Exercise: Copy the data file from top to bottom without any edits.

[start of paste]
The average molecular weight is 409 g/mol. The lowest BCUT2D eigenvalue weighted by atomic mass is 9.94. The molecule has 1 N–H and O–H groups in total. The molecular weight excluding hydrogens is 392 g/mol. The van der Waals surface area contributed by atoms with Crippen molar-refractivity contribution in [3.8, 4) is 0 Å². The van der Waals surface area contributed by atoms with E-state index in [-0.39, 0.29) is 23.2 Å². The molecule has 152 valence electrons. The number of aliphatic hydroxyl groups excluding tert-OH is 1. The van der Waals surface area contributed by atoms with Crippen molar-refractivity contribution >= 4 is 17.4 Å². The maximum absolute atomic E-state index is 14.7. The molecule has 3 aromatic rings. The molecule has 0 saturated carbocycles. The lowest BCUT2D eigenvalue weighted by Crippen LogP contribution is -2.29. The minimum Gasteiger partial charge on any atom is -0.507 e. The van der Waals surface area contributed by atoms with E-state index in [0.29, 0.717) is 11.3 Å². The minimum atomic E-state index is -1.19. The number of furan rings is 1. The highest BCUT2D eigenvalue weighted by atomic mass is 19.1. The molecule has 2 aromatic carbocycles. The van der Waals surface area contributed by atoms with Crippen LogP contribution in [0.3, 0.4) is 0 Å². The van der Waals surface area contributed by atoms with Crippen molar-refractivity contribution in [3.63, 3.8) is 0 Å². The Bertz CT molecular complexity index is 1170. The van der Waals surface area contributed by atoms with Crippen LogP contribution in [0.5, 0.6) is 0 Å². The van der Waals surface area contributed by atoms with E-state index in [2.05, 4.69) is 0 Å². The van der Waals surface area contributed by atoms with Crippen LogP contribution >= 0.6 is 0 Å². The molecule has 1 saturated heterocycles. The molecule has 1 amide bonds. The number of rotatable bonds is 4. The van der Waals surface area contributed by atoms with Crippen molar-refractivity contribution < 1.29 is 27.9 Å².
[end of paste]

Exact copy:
The average molecular weight is 409 g/mol. The lowest BCUT2D eigenvalue weighted by atomic mass is 9.94. The molecule has 1 N–H and O–H groups in total. The molecular weight excluding hydrogens is 392 g/mol. The van der Waals surface area contributed by atoms with Crippen molar-refractivity contribution in [3.8, 4) is 0 Å². The van der Waals surface area contributed by atoms with E-state index in [-0.39, 0.29) is 23.2 Å². The molecule has 152 valence electrons. The number of aliphatic hydroxyl groups excluding tert-OH is 1. The van der Waals surface area contributed by atoms with Crippen molar-refractivity contribution >= 4 is 17.4 Å². The maximum absolute atomic E-state index is 14.7. The molecule has 3 aromatic rings. The molecule has 0 saturated carbocycles. The lowest BCUT2D eigenvalue weighted by Crippen LogP contribution is -2.29. The minimum Gasteiger partial charge on any atom is -0.507 e. The van der Waals surface area contributed by atoms with E-state index in [0.29, 0.717) is 11.3 Å². The minimum atomic E-state index is -1.19. The number of furan rings is 1. The highest BCUT2D eigenvalue weighted by atomic mass is 19.1. The molecule has 2 aromatic carbocycles. The van der Waals surface area contributed by atoms with Crippen LogP contribution in [0.3, 0.4) is 0 Å². The van der Waals surface area contributed by atoms with Crippen molar-refractivity contribution in [3.63, 3.8) is 0 Å². The Bertz CT molecular complexity index is 1170. The van der Waals surface area contributed by atoms with Crippen LogP contribution in [0.5, 0.6) is 0 Å². The van der Waals surface area contributed by atoms with E-state index in [2.05, 4.69) is 0 Å². The van der Waals surface area contributed by atoms with Crippen LogP contribution >= 0.6 is 0 Å². The molecule has 1 saturated heterocycles. The molecule has 1 amide bonds. The number of rotatable bonds is 4. The van der Waals surface area contributed by atoms with Crippen molar-refractivity contribution < 1.29 is 27.9 Å².